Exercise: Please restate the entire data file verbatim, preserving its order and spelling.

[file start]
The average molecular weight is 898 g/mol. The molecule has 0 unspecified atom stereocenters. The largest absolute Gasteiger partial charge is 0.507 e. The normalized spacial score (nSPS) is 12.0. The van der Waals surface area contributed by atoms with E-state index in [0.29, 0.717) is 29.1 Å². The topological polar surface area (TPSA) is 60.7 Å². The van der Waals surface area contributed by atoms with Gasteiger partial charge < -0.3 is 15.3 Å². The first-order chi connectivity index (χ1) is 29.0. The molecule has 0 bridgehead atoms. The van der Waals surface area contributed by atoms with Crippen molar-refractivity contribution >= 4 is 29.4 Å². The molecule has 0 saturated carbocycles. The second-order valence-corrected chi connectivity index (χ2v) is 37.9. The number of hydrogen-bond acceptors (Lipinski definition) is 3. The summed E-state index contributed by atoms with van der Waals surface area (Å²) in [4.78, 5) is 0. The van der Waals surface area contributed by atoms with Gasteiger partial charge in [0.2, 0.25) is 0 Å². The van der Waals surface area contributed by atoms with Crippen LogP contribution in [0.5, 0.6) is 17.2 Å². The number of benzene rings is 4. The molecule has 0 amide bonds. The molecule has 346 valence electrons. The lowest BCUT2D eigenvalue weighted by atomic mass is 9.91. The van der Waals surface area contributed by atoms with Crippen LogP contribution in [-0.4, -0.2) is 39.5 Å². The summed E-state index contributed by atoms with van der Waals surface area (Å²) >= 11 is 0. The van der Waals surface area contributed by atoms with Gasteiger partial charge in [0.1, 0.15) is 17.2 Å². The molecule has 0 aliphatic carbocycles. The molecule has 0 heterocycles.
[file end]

The average molecular weight is 898 g/mol. The molecule has 0 unspecified atom stereocenters. The largest absolute Gasteiger partial charge is 0.507 e. The normalized spacial score (nSPS) is 12.0. The van der Waals surface area contributed by atoms with E-state index in [0.29, 0.717) is 29.1 Å². The topological polar surface area (TPSA) is 60.7 Å². The van der Waals surface area contributed by atoms with Gasteiger partial charge < -0.3 is 15.3 Å². The first-order chi connectivity index (χ1) is 29.0. The molecule has 0 bridgehead atoms. The van der Waals surface area contributed by atoms with Crippen molar-refractivity contribution >= 4 is 29.4 Å². The molecule has 0 saturated carbocycles. The second-order valence-corrected chi connectivity index (χ2v) is 37.9. The number of hydrogen-bond acceptors (Lipinski definition) is 3. The summed E-state index contributed by atoms with van der Waals surface area (Å²) in [4.78, 5) is 0. The van der Waals surface area contributed by atoms with Gasteiger partial charge in [0.2, 0.25) is 0 Å². The van der Waals surface area contributed by atoms with Crippen LogP contribution in [0.5, 0.6) is 17.2 Å². The number of benzene rings is 4. The molecule has 0 amide bonds. The molecule has 346 valence electrons. The lowest BCUT2D eigenvalue weighted by atomic mass is 9.91. The van der Waals surface area contributed by atoms with Crippen LogP contribution in [-0.4, -0.2) is 39.5 Å². The summed E-state index contributed by atoms with van der Waals surface area (Å²) >= 11 is 0. The van der Waals surface area contributed by atoms with Gasteiger partial charge in [0.1, 0.15) is 17.2 Å². The molecule has 0 aliphatic carbocycles. The molecule has 0 heterocycles.